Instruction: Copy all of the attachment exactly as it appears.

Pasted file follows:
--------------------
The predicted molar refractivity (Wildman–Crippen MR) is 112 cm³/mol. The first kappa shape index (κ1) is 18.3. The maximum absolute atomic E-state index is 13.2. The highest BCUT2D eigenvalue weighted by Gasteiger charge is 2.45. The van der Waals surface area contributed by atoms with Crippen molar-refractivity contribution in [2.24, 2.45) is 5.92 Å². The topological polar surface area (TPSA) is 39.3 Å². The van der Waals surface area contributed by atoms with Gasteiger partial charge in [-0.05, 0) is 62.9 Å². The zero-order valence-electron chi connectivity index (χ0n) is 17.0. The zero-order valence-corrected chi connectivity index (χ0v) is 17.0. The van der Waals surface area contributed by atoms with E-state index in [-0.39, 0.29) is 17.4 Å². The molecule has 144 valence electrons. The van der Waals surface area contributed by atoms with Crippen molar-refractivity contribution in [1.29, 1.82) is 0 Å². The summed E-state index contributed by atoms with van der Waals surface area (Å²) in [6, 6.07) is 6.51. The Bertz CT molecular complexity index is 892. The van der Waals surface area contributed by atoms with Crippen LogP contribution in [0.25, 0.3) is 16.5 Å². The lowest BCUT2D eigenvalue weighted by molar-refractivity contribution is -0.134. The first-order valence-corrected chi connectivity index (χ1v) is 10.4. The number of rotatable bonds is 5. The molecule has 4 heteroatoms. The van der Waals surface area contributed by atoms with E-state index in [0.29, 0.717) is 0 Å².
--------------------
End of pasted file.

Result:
The predicted molar refractivity (Wildman–Crippen MR) is 112 cm³/mol. The first kappa shape index (κ1) is 18.3. The maximum absolute atomic E-state index is 13.2. The highest BCUT2D eigenvalue weighted by Gasteiger charge is 2.45. The van der Waals surface area contributed by atoms with Crippen molar-refractivity contribution in [2.24, 2.45) is 5.92 Å². The topological polar surface area (TPSA) is 39.3 Å². The van der Waals surface area contributed by atoms with Gasteiger partial charge in [-0.05, 0) is 62.9 Å². The zero-order valence-electron chi connectivity index (χ0n) is 17.0. The zero-order valence-corrected chi connectivity index (χ0v) is 17.0. The van der Waals surface area contributed by atoms with E-state index in [-0.39, 0.29) is 17.4 Å². The molecule has 144 valence electrons. The van der Waals surface area contributed by atoms with Crippen molar-refractivity contribution in [1.29, 1.82) is 0 Å². The summed E-state index contributed by atoms with van der Waals surface area (Å²) in [6, 6.07) is 6.51. The Bertz CT molecular complexity index is 892. The van der Waals surface area contributed by atoms with Crippen LogP contribution in [0.25, 0.3) is 16.5 Å². The lowest BCUT2D eigenvalue weighted by molar-refractivity contribution is -0.134. The first-order valence-corrected chi connectivity index (χ1v) is 10.4. The number of rotatable bonds is 5. The molecule has 4 heteroatoms. The van der Waals surface area contributed by atoms with E-state index in [0.29, 0.717) is 0 Å².